Capitol reporter Mary Wilson covers Pennsylvania politics and issues at the Pennsylvania state capitol.
The Pennsylvania Farm Show is halfway over, and unlike the zoo where I usually head to work in the morning, you're allowed to pet the animals. Below are few slices of life from the show this week
It's a cliché, but you can't leave the Farm Show without trying the food. Whether it's the milkshakes in the food court, or free samples in the marketplace.
Brian Nicklaus was selling Hammond's Pretzels. A bowl of pretzel bits was out, free for the picking. Apparently Nicklaus wasn't worried about people filling up on samples – he said doesn't see too many shameless freeloaders.
"Well, you see people but you don't say it to 'em," he said.
This show is all about agricultural innovation, but vendors have to find inventive ways to keep people from eating without buying.
"I made up a little sign," said Lyle Yost, selling roasted almonds and pecans. "One nut per nut."
Eventually, the smell of candied almonds gives way to a different smell: welcome to the pig sty. Gary Kasbee and his young daughter, Bailey, from Mercer County, stood near a brown and pink pig.
"Oreo is it's name," said Kasbee the elder. His daughter trained the pig for the show room. They were waiting for the pig's show time, right after lunch.
"We take a show stick and we tap 'em on their side so they know which way to go," said Bailey Kasbee. "A wild pig will, like, run away from you."
After the American farmyard staples – pigs, cows, sheep – there's a small corner dedicated to the alpaca, an animal that doesn't exactly pepper the Pennsylvania countryside.
Monica Kline walked into a holding pen with maybe four alpacas. It's hard to see exactly how many; they cluster together and their long, giraffe-like necks almost intertwine. A sign next to the pen asks: Is alpaca farming right for you?
"First you fall in love," said Kline, telling the first story of a trip she took to the Farm Show with her husband years ago to learn more about alpacas.
"Just that face was magnificent," Kline continued. "All of my animals are named after Shakespearean characters."
A Rodrigo. A Viola. And –
"Oh yes, I've had a crazy Ophelia. Yes, as a matter of fact, Ophelia is being born on the video that we're showing right here," said Kline, pointing to a monitor showing an alpaca birth.
Wander around long enough in the underbelly of the Farm Show complex, you run into the people who make the place work. Like Andy Hoescher (HO-shur), from Buffalo. He was walking quickly off the cattle show ring, with a comb hanging out of his pocket.
"Just fittin' cows," said Hoescher. "See how they're all dressed up with glue and stuff? That's what we're doing. Just like a beauty contest."
Hoescher doesn't own any of the cows being shown. He wasn't even staying past show time, he said.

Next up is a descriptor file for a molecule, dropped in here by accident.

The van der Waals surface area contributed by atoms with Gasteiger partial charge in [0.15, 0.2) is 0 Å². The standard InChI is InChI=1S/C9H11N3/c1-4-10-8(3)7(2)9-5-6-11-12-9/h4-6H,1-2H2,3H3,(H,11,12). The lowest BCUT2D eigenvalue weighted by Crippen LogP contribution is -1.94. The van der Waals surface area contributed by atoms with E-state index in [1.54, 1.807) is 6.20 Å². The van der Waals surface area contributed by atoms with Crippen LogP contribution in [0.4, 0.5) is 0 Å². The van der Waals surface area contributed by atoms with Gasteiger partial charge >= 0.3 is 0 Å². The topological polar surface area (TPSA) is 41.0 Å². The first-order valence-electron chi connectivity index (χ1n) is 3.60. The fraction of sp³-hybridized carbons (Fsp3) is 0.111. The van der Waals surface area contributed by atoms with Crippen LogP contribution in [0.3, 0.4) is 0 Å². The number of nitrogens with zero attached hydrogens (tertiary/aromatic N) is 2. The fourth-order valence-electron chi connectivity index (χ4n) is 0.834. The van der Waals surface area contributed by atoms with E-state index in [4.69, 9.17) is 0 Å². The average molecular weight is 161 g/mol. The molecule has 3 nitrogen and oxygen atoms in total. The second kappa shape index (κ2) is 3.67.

"I'm only here just to dress 'em, I don't do much other than that," said Hoescher. "Just fit 'em and send 'em, and clip 'em. That's it."
That's advice for handling cows, not your kids. Let it be known: Farm Show is not a great place to ditch rambunctious children. State Police Corporal Joe Nolte said most kids are reunited with their parents right away.
"I've done three of those myself this year, where the child is crying missing their mom," said Nolte, "And then: 'Oh, thank god, you found 'em!' I'm like, OK. You know, it's like, within 30 seconds."
Security guards stationed every so often around the complex keep an eye on crowds. Although Rosanne Anderson said she couldn't tell you if there's been a fight or anything beyond her patrol – right outside the large arena.
"This is the only spot I get at, so I don't know," said Anderson, from Harrisburg. She's worked the Farm Show before, and said she quite likes it.
"Normally I'm down where the horses are, when they're bringing the horses in, you know? And the kids are lined up getting ready to compete, and they're all psyched up about entering into the ring and everything -- to me, that's the most exciting thing."
"See, when you work here, you never get to go in," said Anderson. "I never get to go inside. I'm just stuck at the door, giving people directions. And that's my day, and that's my life."
For all those who get to go past the door, there's enough inside to have eyes agog all day – champion squash big enough to be a lethal weapon, an endless selection of leatherwear for sale, cooking exhibits hosted by a chef whose jokes crackle like a stand up comedian's, and a 40-person line for fried cheese cubes.
It'll last through the weekend.
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